Our local brownies is very much connected to the local church, which is why my dd doesn't go to brownies. I wouldn't send her to something that had church connections as it is not something we believe in, there are plenty of other after school groups which aren't connected to church.
I expect the Cubs to attend church services twice a year
What if the child is not Christian? I'm just curious.
The SmallDragons can't go to any church parades during rugby season as they have a commitment to their team (predates cubs/scouts/rainbows). Despite not having a faith, I try to take them to the parades that aren't in rugby season though, provided they are with me and not their father.
I don't think that a troop leader has the right to expect that they attend church services tbh, but I may be wrong.
Going to church is not mandatory, but is part of the Brownie life. Apart of the snotty emails, is there any particular reason why you don't want to go? Surely going once or twice a year won't do any harm.
I know that our cubs/scouts use the church hall as it's meeting place, and the troop is named after the church, so I think it is expected that your child goes to at least some of the 6 church parades. We take them if we're free and although the boys moan that it's boring we just tell them that it's part of being a cub/scout
DD's pack has 4 church parades a year - Mother's Day, Harvest Festival, Remembrance Sunday and Christmas.
We are not a religious family, but I support DD in attending these parades because they are part of the Brownie experience and I think it is important for her to understand how to behave in church and respect other people's beliefs.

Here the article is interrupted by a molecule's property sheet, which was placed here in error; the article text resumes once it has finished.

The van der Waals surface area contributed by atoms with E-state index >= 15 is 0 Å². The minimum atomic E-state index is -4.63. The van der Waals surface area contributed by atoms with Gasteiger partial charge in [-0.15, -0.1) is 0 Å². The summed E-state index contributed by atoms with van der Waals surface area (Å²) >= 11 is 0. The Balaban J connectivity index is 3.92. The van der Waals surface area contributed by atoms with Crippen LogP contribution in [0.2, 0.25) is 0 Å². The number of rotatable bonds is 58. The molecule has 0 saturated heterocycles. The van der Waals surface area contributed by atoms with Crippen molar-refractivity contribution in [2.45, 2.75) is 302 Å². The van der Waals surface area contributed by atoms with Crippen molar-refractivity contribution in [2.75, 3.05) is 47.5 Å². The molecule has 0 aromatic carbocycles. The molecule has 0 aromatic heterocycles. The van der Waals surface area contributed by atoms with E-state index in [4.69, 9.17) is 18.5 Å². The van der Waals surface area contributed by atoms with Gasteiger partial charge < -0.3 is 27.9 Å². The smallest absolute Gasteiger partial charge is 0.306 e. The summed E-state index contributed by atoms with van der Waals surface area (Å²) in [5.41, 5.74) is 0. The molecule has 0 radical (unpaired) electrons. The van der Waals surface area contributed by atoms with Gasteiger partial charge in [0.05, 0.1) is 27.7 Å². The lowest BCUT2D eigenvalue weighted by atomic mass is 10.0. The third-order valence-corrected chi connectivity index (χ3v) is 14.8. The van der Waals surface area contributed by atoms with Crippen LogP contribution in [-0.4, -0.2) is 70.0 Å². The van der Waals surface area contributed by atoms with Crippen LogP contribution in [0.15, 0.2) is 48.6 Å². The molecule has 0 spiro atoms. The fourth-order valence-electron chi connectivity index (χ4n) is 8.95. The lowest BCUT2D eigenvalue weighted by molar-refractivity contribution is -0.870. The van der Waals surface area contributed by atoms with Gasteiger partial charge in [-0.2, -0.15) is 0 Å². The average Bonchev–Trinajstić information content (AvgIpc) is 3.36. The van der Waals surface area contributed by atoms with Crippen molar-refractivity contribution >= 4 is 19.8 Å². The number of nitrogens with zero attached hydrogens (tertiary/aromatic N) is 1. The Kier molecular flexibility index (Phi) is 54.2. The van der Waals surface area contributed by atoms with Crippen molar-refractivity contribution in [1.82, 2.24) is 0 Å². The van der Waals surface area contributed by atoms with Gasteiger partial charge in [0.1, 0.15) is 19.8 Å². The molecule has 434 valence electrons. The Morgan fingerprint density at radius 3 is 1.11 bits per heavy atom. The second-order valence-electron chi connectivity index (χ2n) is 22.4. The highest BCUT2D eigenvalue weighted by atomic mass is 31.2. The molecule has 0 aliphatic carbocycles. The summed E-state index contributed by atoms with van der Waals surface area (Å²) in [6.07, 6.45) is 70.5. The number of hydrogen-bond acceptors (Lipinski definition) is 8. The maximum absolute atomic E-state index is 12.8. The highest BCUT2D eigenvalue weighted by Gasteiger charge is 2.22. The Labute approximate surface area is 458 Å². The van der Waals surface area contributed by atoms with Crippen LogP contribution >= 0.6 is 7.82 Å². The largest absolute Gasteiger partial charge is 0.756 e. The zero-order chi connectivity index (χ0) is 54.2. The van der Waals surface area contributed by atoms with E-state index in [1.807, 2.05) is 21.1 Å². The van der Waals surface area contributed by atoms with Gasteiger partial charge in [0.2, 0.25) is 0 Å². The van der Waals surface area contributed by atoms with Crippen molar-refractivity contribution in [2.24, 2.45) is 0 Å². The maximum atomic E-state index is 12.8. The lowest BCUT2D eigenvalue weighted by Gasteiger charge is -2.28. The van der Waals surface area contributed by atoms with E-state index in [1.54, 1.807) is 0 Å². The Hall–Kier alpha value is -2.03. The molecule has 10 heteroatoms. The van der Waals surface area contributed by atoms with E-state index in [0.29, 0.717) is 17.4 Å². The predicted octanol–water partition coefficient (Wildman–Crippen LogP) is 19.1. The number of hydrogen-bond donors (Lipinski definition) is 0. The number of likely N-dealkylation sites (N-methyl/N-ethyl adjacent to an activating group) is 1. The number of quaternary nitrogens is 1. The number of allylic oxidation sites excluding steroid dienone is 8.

However, I do not take her to the Mother's Day parade. It is Mother's Day and the last thing I want to do is give up my annual lay in to go to a church service at the crack of dawn.
As others have said Guiding is not a Christian organisation - it does (currently) require a faith/belief of some kind in that members promise to "love my God" but at the same time definition of that God is seen as an individual (or family/community) responsibility. There is also a sense in which Guiding encourages a spiritual journey/personal reflection and there are occasions which are designed for this - however they should be without "pushing" any particular religion.
It is often difficult at Brownie level to encourage spirituality without resorting to the dominant religion in the community especially where leaders are members of a particular church or other faith organisation. As girls get older it could be seen that attending an occasional church parade could be part of their spiritual exploration - especially if they have the opportunity to explore different churches/faiths. Personally, if I hadn't attended church parade as a Guide I would probably only have been in church for weddings or carol services so I see that (for me) it was educational (--and we got points for our patrol--)
In addition, some churches, especially where the unit meets in a church building do expect girls to come along to church parade as a "thank you" or to be part of the church community. It may be up to the leader to discuss this with the local minister and set some expectations - and obviously how this conversation goes can vary greatly!
However the Guiding Equality and Diversity policy explicitly says
"Attendance at any act of worship must always be voluntary and be seen as part of the spiritual development of the individual member. Attendance at church parade or any religious gathering is not part of the guiding programme."
It should therefore not be presented as compulsory.
Hope that helps - if the leader in question is making you feel uncomfortable then I would suggest trying to have a chat with her about it (but maybe not at the start/end of a meeting as she's probably busy trying to get things organised/cleared away!)
I would echo what magpieC has said (very eloquently) with regards to Scouting and faith. Scouting does require members to have 'a faith' (not 'christianity' - there are a number of Muslim Scout groups for example) and this is clear in all the literature about Scouting. Obviously some Leaders may emphasise it more than others.